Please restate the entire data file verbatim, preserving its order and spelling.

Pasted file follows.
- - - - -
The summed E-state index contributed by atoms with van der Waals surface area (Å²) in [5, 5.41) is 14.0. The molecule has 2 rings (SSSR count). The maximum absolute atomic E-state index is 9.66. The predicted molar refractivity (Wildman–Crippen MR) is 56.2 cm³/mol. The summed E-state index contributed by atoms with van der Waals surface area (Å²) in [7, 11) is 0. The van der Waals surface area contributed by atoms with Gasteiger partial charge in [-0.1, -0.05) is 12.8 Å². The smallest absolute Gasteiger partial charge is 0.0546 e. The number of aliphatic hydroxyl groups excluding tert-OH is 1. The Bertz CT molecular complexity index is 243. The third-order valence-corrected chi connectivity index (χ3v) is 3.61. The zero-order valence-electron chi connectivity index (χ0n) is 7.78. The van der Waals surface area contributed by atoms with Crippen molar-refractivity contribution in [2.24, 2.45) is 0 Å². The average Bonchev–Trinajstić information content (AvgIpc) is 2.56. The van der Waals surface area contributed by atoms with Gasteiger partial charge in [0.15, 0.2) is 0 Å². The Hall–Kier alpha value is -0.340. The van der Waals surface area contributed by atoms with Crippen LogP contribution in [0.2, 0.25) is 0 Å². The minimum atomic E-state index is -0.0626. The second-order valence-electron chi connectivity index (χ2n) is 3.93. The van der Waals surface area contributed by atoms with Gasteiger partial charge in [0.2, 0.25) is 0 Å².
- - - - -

The summed E-state index contributed by atoms with van der Waals surface area (Å²) in [5, 5.41) is 14.0. The molecule has 2 rings (SSSR count). The maximum absolute atomic E-state index is 9.66. The predicted molar refractivity (Wildman–Crippen MR) is 56.2 cm³/mol. The summed E-state index contributed by atoms with van der Waals surface area (Å²) in [7, 11) is 0. The van der Waals surface area contributed by atoms with Gasteiger partial charge in [-0.1, -0.05) is 12.8 Å². The smallest absolute Gasteiger partial charge is 0.0546 e. The number of aliphatic hydroxyl groups excluding tert-OH is 1. The Bertz CT molecular complexity index is 243. The third-order valence-corrected chi connectivity index (χ3v) is 3.61. The zero-order valence-electron chi connectivity index (χ0n) is 7.78. The van der Waals surface area contributed by atoms with Crippen molar-refractivity contribution in [2.24, 2.45) is 0 Å². The average Bonchev–Trinajstić information content (AvgIpc) is 2.56. The van der Waals surface area contributed by atoms with Gasteiger partial charge in [0.15, 0.2) is 0 Å². The Hall–Kier alpha value is -0.340. The van der Waals surface area contributed by atoms with Crippen LogP contribution in [0.2, 0.25) is 0 Å². The minimum atomic E-state index is -0.0626. The second-order valence-electron chi connectivity index (χ2n) is 3.93. The van der Waals surface area contributed by atoms with Gasteiger partial charge in [0.2, 0.25) is 0 Å².